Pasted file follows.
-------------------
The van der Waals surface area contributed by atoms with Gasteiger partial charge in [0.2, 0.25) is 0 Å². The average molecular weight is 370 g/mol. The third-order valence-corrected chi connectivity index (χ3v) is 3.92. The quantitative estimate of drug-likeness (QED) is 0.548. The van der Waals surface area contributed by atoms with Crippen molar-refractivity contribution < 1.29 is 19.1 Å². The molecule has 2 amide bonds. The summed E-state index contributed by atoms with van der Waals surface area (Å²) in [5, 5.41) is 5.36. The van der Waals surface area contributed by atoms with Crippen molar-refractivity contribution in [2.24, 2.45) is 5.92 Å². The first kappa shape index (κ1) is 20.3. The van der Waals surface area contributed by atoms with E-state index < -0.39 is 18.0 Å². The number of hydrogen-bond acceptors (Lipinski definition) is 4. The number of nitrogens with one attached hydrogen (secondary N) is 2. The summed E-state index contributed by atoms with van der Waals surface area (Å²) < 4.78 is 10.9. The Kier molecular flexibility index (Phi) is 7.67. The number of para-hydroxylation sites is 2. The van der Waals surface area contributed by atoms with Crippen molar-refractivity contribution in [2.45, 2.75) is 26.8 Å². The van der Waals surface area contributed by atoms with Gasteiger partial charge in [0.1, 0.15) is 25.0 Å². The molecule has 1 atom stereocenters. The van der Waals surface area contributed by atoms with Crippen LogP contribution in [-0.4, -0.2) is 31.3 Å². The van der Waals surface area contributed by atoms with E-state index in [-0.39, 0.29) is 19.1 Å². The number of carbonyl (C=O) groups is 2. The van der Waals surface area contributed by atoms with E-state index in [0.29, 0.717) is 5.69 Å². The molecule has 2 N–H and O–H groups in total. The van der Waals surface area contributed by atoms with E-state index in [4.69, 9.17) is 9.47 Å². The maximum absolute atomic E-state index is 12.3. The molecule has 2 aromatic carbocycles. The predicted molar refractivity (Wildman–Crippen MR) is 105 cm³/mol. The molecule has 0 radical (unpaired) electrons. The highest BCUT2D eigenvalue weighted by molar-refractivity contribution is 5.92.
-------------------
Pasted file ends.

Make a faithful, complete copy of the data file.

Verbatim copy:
The van der Waals surface area contributed by atoms with Gasteiger partial charge in [0.2, 0.25) is 0 Å². The average molecular weight is 370 g/mol. The third-order valence-corrected chi connectivity index (χ3v) is 3.92. The quantitative estimate of drug-likeness (QED) is 0.548. The van der Waals surface area contributed by atoms with Crippen molar-refractivity contribution < 1.29 is 19.1 Å². The molecule has 2 amide bonds. The summed E-state index contributed by atoms with van der Waals surface area (Å²) in [5, 5.41) is 5.36. The van der Waals surface area contributed by atoms with Crippen molar-refractivity contribution in [2.24, 2.45) is 5.92 Å². The first kappa shape index (κ1) is 20.3. The van der Waals surface area contributed by atoms with E-state index < -0.39 is 18.0 Å². The number of hydrogen-bond acceptors (Lipinski definition) is 4. The number of nitrogens with one attached hydrogen (secondary N) is 2. The summed E-state index contributed by atoms with van der Waals surface area (Å²) < 4.78 is 10.9. The Kier molecular flexibility index (Phi) is 7.67. The number of para-hydroxylation sites is 2. The van der Waals surface area contributed by atoms with Crippen molar-refractivity contribution in [2.45, 2.75) is 26.8 Å². The van der Waals surface area contributed by atoms with Gasteiger partial charge in [0.1, 0.15) is 25.0 Å². The molecule has 1 atom stereocenters. The van der Waals surface area contributed by atoms with Crippen LogP contribution in [-0.4, -0.2) is 31.3 Å². The van der Waals surface area contributed by atoms with E-state index in [-0.39, 0.29) is 19.1 Å². The number of carbonyl (C=O) groups is 2. The van der Waals surface area contributed by atoms with E-state index in [0.29, 0.717) is 5.69 Å². The molecule has 2 N–H and O–H groups in total. The van der Waals surface area contributed by atoms with E-state index in [4.69, 9.17) is 9.47 Å². The maximum absolute atomic E-state index is 12.3. The molecule has 2 aromatic carbocycles. The predicted molar refractivity (Wildman–Crippen MR) is 105 cm³/mol. The molecule has 0 radical (unpaired) electrons. The highest BCUT2D eigenvalue weighted by molar-refractivity contribution is 5.92.